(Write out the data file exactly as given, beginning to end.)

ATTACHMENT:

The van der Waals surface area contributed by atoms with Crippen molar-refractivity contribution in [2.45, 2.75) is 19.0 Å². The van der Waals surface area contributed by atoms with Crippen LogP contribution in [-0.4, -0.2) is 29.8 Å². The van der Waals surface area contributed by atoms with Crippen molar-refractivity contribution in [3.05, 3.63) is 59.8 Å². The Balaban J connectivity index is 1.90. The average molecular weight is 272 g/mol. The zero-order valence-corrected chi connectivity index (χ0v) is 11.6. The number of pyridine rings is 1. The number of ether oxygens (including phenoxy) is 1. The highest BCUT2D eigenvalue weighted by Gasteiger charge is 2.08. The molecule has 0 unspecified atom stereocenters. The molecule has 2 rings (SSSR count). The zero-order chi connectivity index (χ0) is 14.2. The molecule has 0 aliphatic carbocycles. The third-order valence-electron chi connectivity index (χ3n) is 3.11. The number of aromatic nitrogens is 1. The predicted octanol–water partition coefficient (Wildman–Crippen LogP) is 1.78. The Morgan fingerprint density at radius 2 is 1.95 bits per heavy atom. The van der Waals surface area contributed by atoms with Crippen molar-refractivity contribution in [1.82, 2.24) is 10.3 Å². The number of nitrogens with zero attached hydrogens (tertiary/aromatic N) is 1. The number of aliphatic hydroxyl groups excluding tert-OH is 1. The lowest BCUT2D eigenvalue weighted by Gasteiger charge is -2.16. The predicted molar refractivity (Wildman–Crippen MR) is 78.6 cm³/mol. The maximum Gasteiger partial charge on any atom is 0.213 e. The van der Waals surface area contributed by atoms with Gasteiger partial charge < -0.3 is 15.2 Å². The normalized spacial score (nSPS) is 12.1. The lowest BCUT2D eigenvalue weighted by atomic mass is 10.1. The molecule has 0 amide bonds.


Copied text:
The van der Waals surface area contributed by atoms with Crippen molar-refractivity contribution in [2.45, 2.75) is 19.0 Å². The van der Waals surface area contributed by atoms with Crippen LogP contribution in [-0.4, -0.2) is 29.8 Å². The van der Waals surface area contributed by atoms with Crippen molar-refractivity contribution in [3.05, 3.63) is 59.8 Å². The Balaban J connectivity index is 1.90. The average molecular weight is 272 g/mol. The zero-order valence-corrected chi connectivity index (χ0v) is 11.6. The number of pyridine rings is 1. The number of ether oxygens (including phenoxy) is 1. The highest BCUT2D eigenvalue weighted by Gasteiger charge is 2.08. The molecule has 0 unspecified atom stereocenters. The molecule has 2 rings (SSSR count). The zero-order chi connectivity index (χ0) is 14.2. The molecule has 0 aliphatic carbocycles. The third-order valence-electron chi connectivity index (χ3n) is 3.11. The number of aromatic nitrogens is 1. The predicted octanol–water partition coefficient (Wildman–Crippen LogP) is 1.78. The Morgan fingerprint density at radius 2 is 1.95 bits per heavy atom. The van der Waals surface area contributed by atoms with Crippen molar-refractivity contribution in [1.82, 2.24) is 10.3 Å². The number of nitrogens with zero attached hydrogens (tertiary/aromatic N) is 1. The number of aliphatic hydroxyl groups excluding tert-OH is 1. The lowest BCUT2D eigenvalue weighted by Gasteiger charge is -2.16. The predicted molar refractivity (Wildman–Crippen MR) is 78.6 cm³/mol. The maximum Gasteiger partial charge on any atom is 0.213 e. The van der Waals surface area contributed by atoms with Gasteiger partial charge < -0.3 is 15.2 Å². The normalized spacial score (nSPS) is 12.1. The lowest BCUT2D eigenvalue weighted by atomic mass is 10.1. The molecule has 0 amide bonds.